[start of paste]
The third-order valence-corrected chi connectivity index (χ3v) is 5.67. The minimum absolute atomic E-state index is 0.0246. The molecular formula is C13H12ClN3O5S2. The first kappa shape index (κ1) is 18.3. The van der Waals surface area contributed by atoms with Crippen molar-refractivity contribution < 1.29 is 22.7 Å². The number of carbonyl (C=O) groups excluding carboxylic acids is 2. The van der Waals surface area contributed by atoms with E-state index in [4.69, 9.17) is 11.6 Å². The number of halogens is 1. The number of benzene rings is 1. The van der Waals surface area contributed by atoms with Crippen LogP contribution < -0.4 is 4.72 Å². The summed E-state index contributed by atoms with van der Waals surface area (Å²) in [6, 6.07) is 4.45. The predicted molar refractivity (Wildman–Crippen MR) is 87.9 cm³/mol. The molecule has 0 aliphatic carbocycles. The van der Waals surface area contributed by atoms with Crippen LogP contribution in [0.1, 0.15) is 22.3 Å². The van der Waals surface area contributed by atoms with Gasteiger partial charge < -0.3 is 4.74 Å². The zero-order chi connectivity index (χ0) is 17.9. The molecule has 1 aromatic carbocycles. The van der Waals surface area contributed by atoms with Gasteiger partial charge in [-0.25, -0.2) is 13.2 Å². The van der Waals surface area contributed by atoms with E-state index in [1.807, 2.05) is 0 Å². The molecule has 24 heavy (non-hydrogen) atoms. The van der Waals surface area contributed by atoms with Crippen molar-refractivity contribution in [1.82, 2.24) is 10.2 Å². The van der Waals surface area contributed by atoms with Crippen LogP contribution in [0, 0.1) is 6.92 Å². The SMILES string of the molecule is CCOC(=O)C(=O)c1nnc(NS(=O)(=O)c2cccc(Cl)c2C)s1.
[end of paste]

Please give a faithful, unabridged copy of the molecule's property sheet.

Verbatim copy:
The third-order valence-corrected chi connectivity index (χ3v) is 5.67. The minimum absolute atomic E-state index is 0.0246. The molecular formula is C13H12ClN3O5S2. The first kappa shape index (κ1) is 18.3. The van der Waals surface area contributed by atoms with Crippen molar-refractivity contribution < 1.29 is 22.7 Å². The number of carbonyl (C=O) groups excluding carboxylic acids is 2. The van der Waals surface area contributed by atoms with E-state index in [4.69, 9.17) is 11.6 Å². The number of halogens is 1. The number of benzene rings is 1. The van der Waals surface area contributed by atoms with Crippen LogP contribution < -0.4 is 4.72 Å². The summed E-state index contributed by atoms with van der Waals surface area (Å²) in [6, 6.07) is 4.45. The predicted molar refractivity (Wildman–Crippen MR) is 87.9 cm³/mol. The molecule has 0 aliphatic carbocycles. The van der Waals surface area contributed by atoms with Crippen LogP contribution in [0.1, 0.15) is 22.3 Å². The van der Waals surface area contributed by atoms with Gasteiger partial charge < -0.3 is 4.74 Å². The zero-order chi connectivity index (χ0) is 17.9. The molecule has 1 aromatic carbocycles. The van der Waals surface area contributed by atoms with Gasteiger partial charge in [-0.25, -0.2) is 13.2 Å². The van der Waals surface area contributed by atoms with E-state index in [1.807, 2.05) is 0 Å². The molecule has 24 heavy (non-hydrogen) atoms. The van der Waals surface area contributed by atoms with Crippen molar-refractivity contribution in [1.82, 2.24) is 10.2 Å². The van der Waals surface area contributed by atoms with Crippen LogP contribution in [0, 0.1) is 6.92 Å². The SMILES string of the molecule is CCOC(=O)C(=O)c1nnc(NS(=O)(=O)c2cccc(Cl)c2C)s1.